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Hey Everybody,
I'm trying to make a table that will have a bunch of ids referring to a user, and for each user there will be multiple posts that should also have their own ids. My question is how do I make the table so that when a record is inserted for a certain user, their post id should be incremented by 1. Meaning user 1 will have posts 1,2,3, and 4, user 2 will have posts 1,2,3,4,5,6, and 7, etc...

event_id is the primary key for the table, FK_user_ID is the foreign key that maps back to a user table, post_id is which number the post for that user is (which is my problem column), and post is the post

|  event_id  |  FK_user_ID  |  post_id  |   post   |
|      1     |       1      |      1    |   hey    |
|      2     |       1      |      2    | you too  |
|      3     |       1      |      3    |   ok     |
|      4     |       2      |      1    |   foo    |
|      5     |       2      |      2    |   bar    |
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Can you show, in ASCII-art, what you want the table to look like (once data's been added)? I don't think I understand how the entries relate to the users' posts... =/ –  David Thomas May 5 '11 at 15:15
Do you really need two autoincrements here? I believe user aldreay has an autoincrement in its own table. –  Quassnoi May 5 '11 at 15:15
@David I will put that up later today @Quassnoi I don't actually mean an auto-increment, rather something that will act as one –  Eliezer May 5 '11 at 19:01
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5 Answers

up vote 2 down vote accepted

Would you not require a separate table to store the posts per user? Then you can link them via the user id and use joins to get the information out when required:

| User_ID | Post_ID |
|    1    |    1    |
|    2    |    2    |
|    2    |    3    |
|    3    |    4    |
|    4    |    5    |

etc etc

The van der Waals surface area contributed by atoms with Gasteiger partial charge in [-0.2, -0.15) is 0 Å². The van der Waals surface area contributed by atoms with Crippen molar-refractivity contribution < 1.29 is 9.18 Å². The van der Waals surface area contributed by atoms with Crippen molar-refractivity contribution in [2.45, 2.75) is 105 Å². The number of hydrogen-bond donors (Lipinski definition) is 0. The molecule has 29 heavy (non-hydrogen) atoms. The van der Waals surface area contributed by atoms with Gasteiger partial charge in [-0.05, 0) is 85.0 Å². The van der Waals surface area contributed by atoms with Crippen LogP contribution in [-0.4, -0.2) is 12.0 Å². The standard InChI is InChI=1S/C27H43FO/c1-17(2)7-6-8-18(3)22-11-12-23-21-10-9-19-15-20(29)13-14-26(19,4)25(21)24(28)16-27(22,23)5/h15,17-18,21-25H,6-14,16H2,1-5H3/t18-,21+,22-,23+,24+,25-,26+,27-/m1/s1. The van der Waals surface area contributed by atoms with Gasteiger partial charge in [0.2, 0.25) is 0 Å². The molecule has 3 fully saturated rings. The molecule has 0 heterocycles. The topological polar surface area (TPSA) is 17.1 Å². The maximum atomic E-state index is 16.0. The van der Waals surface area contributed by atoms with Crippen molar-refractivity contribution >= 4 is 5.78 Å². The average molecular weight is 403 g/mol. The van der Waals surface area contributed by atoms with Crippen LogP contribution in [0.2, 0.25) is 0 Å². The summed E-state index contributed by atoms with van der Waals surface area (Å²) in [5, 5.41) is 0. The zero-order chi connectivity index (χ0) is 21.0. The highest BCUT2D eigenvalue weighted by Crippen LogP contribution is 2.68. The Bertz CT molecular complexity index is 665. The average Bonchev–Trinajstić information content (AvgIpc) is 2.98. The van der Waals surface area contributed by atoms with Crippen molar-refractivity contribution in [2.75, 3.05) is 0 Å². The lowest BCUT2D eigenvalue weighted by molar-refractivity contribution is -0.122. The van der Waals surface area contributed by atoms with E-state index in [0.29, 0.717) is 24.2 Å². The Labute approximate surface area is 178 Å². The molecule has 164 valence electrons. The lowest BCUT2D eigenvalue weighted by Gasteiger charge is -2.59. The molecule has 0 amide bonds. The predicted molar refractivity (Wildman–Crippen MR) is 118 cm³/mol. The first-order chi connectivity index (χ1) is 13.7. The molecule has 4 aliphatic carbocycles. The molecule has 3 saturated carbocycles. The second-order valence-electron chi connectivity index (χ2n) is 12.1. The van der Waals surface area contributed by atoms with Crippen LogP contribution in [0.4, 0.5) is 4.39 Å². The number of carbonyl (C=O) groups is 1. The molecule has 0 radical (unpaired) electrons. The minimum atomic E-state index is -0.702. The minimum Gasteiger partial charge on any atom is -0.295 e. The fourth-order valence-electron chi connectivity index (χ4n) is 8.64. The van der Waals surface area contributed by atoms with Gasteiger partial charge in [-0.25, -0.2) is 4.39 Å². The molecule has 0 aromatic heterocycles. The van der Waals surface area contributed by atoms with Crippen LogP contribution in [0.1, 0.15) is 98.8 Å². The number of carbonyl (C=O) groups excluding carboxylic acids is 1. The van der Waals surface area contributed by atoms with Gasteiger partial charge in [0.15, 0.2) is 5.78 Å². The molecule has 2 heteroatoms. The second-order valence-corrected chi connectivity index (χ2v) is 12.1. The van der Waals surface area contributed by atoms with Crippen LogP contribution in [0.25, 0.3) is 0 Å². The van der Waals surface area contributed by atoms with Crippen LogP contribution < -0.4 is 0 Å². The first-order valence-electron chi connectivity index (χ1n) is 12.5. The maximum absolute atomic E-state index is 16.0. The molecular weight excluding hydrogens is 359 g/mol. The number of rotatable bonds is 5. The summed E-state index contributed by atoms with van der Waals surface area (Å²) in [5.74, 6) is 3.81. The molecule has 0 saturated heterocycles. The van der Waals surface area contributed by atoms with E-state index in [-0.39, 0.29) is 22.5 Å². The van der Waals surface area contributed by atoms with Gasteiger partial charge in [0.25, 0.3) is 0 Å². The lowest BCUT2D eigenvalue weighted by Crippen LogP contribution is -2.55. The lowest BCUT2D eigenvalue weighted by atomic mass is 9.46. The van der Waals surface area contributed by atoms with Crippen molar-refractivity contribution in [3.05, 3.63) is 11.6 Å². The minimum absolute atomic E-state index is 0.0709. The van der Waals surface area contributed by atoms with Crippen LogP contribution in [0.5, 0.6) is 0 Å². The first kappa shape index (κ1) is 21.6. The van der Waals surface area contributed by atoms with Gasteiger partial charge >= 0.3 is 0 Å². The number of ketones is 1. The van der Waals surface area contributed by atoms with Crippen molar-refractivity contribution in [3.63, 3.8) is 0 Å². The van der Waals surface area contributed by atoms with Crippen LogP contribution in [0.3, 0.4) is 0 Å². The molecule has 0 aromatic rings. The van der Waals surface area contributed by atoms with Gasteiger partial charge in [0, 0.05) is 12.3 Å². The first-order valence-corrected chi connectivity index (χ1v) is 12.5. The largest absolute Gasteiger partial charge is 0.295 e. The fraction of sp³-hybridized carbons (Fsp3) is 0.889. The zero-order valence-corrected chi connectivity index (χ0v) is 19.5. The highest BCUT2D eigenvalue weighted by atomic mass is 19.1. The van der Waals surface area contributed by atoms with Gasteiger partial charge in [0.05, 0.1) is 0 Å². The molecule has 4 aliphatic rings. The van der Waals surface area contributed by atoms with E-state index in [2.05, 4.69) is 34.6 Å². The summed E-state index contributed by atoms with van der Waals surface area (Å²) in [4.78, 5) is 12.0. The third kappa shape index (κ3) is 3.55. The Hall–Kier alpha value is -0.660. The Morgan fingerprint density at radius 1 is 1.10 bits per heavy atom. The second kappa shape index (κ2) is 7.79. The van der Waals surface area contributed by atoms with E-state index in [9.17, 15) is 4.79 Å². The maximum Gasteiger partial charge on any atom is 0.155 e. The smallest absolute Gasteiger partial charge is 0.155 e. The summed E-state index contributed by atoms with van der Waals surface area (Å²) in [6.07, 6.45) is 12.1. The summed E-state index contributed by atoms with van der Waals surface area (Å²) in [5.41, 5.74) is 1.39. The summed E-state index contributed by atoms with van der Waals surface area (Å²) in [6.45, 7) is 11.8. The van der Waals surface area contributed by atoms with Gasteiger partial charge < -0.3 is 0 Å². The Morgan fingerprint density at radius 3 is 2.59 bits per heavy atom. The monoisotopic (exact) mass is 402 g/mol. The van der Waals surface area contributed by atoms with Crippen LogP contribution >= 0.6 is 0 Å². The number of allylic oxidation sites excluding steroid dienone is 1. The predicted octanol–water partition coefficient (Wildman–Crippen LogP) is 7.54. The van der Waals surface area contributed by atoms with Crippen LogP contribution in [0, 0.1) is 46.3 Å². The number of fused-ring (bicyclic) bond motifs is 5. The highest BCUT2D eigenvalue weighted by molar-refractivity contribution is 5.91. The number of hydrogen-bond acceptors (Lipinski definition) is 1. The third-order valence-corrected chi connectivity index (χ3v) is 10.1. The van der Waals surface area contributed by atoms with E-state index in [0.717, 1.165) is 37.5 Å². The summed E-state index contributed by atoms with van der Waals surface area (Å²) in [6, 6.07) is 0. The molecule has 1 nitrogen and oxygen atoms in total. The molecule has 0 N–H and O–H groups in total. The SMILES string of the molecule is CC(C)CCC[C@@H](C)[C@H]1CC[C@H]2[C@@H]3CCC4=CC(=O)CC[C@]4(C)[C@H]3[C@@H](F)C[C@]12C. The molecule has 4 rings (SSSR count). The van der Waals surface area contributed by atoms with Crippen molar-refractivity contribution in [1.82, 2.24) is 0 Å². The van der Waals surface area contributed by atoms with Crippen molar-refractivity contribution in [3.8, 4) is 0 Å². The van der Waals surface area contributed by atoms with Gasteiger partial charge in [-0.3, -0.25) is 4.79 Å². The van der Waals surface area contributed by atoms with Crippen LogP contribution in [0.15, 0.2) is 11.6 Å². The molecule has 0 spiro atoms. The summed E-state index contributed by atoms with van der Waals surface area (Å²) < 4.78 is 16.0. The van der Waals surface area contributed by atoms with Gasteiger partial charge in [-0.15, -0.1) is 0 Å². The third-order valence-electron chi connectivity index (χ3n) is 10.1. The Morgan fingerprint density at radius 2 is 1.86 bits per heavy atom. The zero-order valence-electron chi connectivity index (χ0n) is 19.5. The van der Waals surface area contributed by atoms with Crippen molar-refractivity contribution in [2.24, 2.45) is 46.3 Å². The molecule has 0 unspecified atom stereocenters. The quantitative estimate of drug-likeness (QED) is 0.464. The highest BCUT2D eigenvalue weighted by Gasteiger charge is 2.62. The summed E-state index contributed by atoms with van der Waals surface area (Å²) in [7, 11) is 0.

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I wanted to try and avoid making another table because I'm under the impression that less is more. However, I am a bit of a noob/hack at MySQL so I really don't know. This is just for a little pet project but if I ever get more into MySQL, is adding another table more efficient than whatever way (if possible) there is to do what I asked above? –  Eliezer May 5 '11 at 19:01
It is, especially when you use foreign keys allow speedy indexing. Table separation and joins are certainly not going to a have a significant speed impact on something like this, and I've always found it better and easier to separate out information like this. –  Alex May 6 '11 at 8:08
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You can only have one auto-increment per table. If this is a homework assignment, the "outside the box" way to do this may be to create separate tables for each user, instead of one table with multiple columns. Then, when using separate tables, you can use auto-increment for each table. Then you would simply create a view to join the tables together for easy reading.

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It's not exactly homework, more of a little project I'm doing for myself. I am interested in doing it what would be considered the "right way" if such a thing exists. –  Eliezer May 5 '11 at 19:04
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I'm afraid I don't think you can have more than one AUTO_INCREMENT column per table. You can have it on a secondary column in a compound index as described here but you can't have more than one.

I think that you need to create a separate user table, have the user id (user.id) as a foreign key reference to post.user_id.

Now you can create a PRIMARY KEY on the post of (user_id, post_sequence) and define post_sequence with AUTO_INCREMENT in its column spec.

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With MyISAM, this is possible:


INTO    posts
(1, NULL),
(1, NULL),
(1, NULL),
(2, NULL),
(2, NULL);

results in:

1, 1
1, 2
1, 3
2, 1
2, 2
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You might find my answer here of interest:

MySQL, NoSQL: help me to choose the right one! (on a )

Hope it helps :)

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I will have a look at that later and let you know if I get anything out of it (bit of a noob with MySQL so it might take me awhile) –  Eliezer May 5 '11 at 19:03
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